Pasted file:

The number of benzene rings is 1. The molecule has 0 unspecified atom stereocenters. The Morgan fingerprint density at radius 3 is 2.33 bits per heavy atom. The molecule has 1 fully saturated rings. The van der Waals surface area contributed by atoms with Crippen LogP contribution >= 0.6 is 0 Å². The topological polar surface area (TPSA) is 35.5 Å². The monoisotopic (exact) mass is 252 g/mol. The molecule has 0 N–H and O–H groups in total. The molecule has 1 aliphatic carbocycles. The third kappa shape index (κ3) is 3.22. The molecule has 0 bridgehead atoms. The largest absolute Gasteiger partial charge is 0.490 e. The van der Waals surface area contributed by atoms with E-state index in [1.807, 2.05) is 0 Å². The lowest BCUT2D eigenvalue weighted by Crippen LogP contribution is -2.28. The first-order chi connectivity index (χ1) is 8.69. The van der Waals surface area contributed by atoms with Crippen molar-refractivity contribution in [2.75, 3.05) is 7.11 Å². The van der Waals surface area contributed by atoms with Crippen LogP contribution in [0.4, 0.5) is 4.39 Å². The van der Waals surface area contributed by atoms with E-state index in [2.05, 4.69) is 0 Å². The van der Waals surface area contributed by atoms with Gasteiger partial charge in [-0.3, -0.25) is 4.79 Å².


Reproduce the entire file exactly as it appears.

The number of benzene rings is 1. The molecule has 0 unspecified atom stereocenters. The Morgan fingerprint density at radius 3 is 2.33 bits per heavy atom. The molecule has 1 fully saturated rings. The van der Waals surface area contributed by atoms with Crippen LogP contribution >= 0.6 is 0 Å². The topological polar surface area (TPSA) is 35.5 Å². The monoisotopic (exact) mass is 252 g/mol. The molecule has 0 N–H and O–H groups in total. The molecule has 1 aliphatic carbocycles. The third kappa shape index (κ3) is 3.22. The molecule has 0 bridgehead atoms. The largest absolute Gasteiger partial charge is 0.490 e. The van der Waals surface area contributed by atoms with E-state index in [1.807, 2.05) is 0 Å². The lowest BCUT2D eigenvalue weighted by Crippen LogP contribution is -2.28. The first-order chi connectivity index (χ1) is 8.69. The van der Waals surface area contributed by atoms with Crippen molar-refractivity contribution in [2.75, 3.05) is 7.11 Å². The van der Waals surface area contributed by atoms with Crippen LogP contribution in [0.4, 0.5) is 4.39 Å². The van der Waals surface area contributed by atoms with E-state index in [2.05, 4.69) is 0 Å². The van der Waals surface area contributed by atoms with Gasteiger partial charge in [-0.3, -0.25) is 4.79 Å².